Congress Can't Prevent Michael Grimm From Taking Seat In House

A Felony Plea Can't Keep Michael Grimm Out Of Congress

WASHINGTON -- Rep. Michael Grimm (R-N.Y.) may be about to plead guilty to a felony, but there's nothing Congress can do to stop him from taking his seat in the House early next month.

"The only time there would be a clash between his ability to serve and his conviction, if he gets one, would be if he has to leave and enter a federal facility," said Stan Brand, a former top lawyer for the House. "If he’s not sentenced to incarceration, that issue never comes up."

Grimm was hit with a 20-count federal indictment before he easily won re-election in November, and he will reportedly plead guilty to one count of federal tax evasion at a 1 p.m. court hearing on Tuesday.

Grimm, a former Marine and FBI agent, said during the campaign that he would resign if unable to serve, presumably a reference to the possibility of his being imprisoned. The charge to which he is expected to plead guilty carries significant potential jail time, but the sentence would be up to the judge.

The New York Daily News reported Monday that if Grimm is not sentenced to jail time, he will argue that he should serve in Congress.

Brand said Grimm would have that right.

"The framers felt the ultimate choice of the people in the district is what prevails, and if they want a convicted felon, that’s their right," Brand said. "We can all say 'Oh, isn't it terrible,' but if that’s what the people of Staten Island want, then they’re entitled to have that."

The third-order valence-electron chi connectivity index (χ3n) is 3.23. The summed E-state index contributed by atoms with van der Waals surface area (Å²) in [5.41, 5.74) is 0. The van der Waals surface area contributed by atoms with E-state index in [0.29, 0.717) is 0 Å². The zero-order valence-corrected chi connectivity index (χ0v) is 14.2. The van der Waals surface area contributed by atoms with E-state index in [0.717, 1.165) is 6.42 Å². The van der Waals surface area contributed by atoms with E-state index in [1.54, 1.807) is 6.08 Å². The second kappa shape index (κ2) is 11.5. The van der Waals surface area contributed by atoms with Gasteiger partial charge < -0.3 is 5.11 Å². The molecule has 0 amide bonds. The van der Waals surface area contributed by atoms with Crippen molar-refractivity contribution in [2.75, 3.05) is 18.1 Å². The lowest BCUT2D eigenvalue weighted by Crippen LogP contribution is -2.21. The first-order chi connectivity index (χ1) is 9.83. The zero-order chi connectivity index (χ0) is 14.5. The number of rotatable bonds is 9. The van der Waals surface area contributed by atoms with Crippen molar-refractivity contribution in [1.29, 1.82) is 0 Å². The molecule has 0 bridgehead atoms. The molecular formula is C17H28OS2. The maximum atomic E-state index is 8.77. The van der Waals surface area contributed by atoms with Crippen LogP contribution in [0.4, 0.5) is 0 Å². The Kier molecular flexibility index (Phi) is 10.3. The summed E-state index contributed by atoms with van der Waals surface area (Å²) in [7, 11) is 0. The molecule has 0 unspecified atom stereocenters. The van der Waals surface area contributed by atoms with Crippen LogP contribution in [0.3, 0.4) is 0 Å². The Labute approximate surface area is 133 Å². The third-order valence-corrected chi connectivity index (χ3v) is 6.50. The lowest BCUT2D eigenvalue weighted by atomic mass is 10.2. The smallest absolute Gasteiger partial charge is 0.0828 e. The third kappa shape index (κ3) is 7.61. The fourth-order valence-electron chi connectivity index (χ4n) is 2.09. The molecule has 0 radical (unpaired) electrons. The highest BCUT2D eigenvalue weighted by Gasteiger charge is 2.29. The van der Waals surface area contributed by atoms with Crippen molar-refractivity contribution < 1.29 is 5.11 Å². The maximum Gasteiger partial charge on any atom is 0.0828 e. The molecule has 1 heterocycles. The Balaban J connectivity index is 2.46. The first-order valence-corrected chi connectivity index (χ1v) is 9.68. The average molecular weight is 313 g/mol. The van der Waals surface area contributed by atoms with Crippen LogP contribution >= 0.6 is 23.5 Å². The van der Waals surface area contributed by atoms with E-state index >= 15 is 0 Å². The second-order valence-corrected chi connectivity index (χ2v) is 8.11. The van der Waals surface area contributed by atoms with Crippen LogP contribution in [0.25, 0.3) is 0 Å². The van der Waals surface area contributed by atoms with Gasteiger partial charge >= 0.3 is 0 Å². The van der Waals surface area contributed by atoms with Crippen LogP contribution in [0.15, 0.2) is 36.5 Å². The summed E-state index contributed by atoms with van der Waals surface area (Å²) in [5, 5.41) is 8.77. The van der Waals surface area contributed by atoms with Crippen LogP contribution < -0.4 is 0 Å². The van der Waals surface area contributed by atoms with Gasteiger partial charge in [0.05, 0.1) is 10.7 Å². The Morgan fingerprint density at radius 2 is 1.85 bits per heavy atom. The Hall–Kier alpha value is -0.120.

"It's great grist for the comedy shows, but legally and constitutionally, hey, welcome to America," Brand added.

Of course, House Speaker John Boehner (R-Ohio) can make life difficult for Grimm, and can try to convince him to quit. House leaders have called on members to resign for lesser offenses. Boehner's office was not immediately prepared to comment Monday.

The House Committee on Ethics could also start its own action against Grimm, with the possible outcome of recommending his expulsion, which would require a vote of the House.

"Even after that," said Brand, "if they decided not to impose the extreme sanction of expulsion, he would be free to serve."

And that's the way the founders of the nation wanted it, he added.

"Grimm was re-elected by his constituents with full knowledge that he had been charged," said Brand.

So when the House starts work on Jan. 6, Grimm can be there if he wants to be, and if he hasn't shuffled off to a federal penitentiary.

Michael McAuliff covers Congress and politics for The Huffington Post. Talk to him on Facebook.

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